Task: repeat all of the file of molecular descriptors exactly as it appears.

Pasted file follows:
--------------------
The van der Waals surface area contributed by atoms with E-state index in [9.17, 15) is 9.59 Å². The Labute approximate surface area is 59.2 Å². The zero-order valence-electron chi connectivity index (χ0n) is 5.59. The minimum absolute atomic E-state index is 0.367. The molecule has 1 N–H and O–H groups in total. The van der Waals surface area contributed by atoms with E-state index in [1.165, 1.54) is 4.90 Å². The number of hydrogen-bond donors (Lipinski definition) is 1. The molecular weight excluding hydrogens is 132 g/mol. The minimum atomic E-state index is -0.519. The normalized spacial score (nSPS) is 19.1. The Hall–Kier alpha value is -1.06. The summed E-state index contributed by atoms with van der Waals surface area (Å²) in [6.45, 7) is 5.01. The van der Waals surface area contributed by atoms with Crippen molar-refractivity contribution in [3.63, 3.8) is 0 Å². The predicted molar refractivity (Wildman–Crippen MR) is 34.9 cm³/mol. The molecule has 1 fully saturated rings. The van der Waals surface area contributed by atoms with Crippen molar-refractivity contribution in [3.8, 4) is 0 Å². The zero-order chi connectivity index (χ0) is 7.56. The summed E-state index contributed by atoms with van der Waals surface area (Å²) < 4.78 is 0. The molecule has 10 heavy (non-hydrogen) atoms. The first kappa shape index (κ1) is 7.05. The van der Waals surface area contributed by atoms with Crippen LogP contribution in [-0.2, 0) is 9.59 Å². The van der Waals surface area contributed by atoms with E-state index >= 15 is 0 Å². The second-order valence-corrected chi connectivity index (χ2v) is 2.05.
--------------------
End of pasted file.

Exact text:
The van der Waals surface area contributed by atoms with E-state index in [9.17, 15) is 9.59 Å². The Labute approximate surface area is 59.2 Å². The zero-order valence-electron chi connectivity index (χ0n) is 5.59. The minimum absolute atomic E-state index is 0.367. The molecule has 1 N–H and O–H groups in total. The van der Waals surface area contributed by atoms with E-state index in [1.165, 1.54) is 4.90 Å². The number of hydrogen-bond donors (Lipinski definition) is 1. The molecular weight excluding hydrogens is 132 g/mol. The minimum atomic E-state index is -0.519. The normalized spacial score (nSPS) is 19.1. The Hall–Kier alpha value is -1.06. The summed E-state index contributed by atoms with van der Waals surface area (Å²) in [6.45, 7) is 5.01. The van der Waals surface area contributed by atoms with Crippen molar-refractivity contribution in [3.63, 3.8) is 0 Å². The predicted molar refractivity (Wildman–Crippen MR) is 34.9 cm³/mol. The molecule has 1 fully saturated rings. The van der Waals surface area contributed by atoms with Crippen molar-refractivity contribution in [3.8, 4) is 0 Å². The zero-order chi connectivity index (χ0) is 7.56. The summed E-state index contributed by atoms with van der Waals surface area (Å²) < 4.78 is 0. The molecule has 10 heavy (non-hydrogen) atoms. The first kappa shape index (κ1) is 7.05. The van der Waals surface area contributed by atoms with Crippen LogP contribution in [-0.2, 0) is 9.59 Å². The van der Waals surface area contributed by atoms with E-state index >= 15 is 0 Å². The second-order valence-corrected chi connectivity index (χ2v) is 2.05.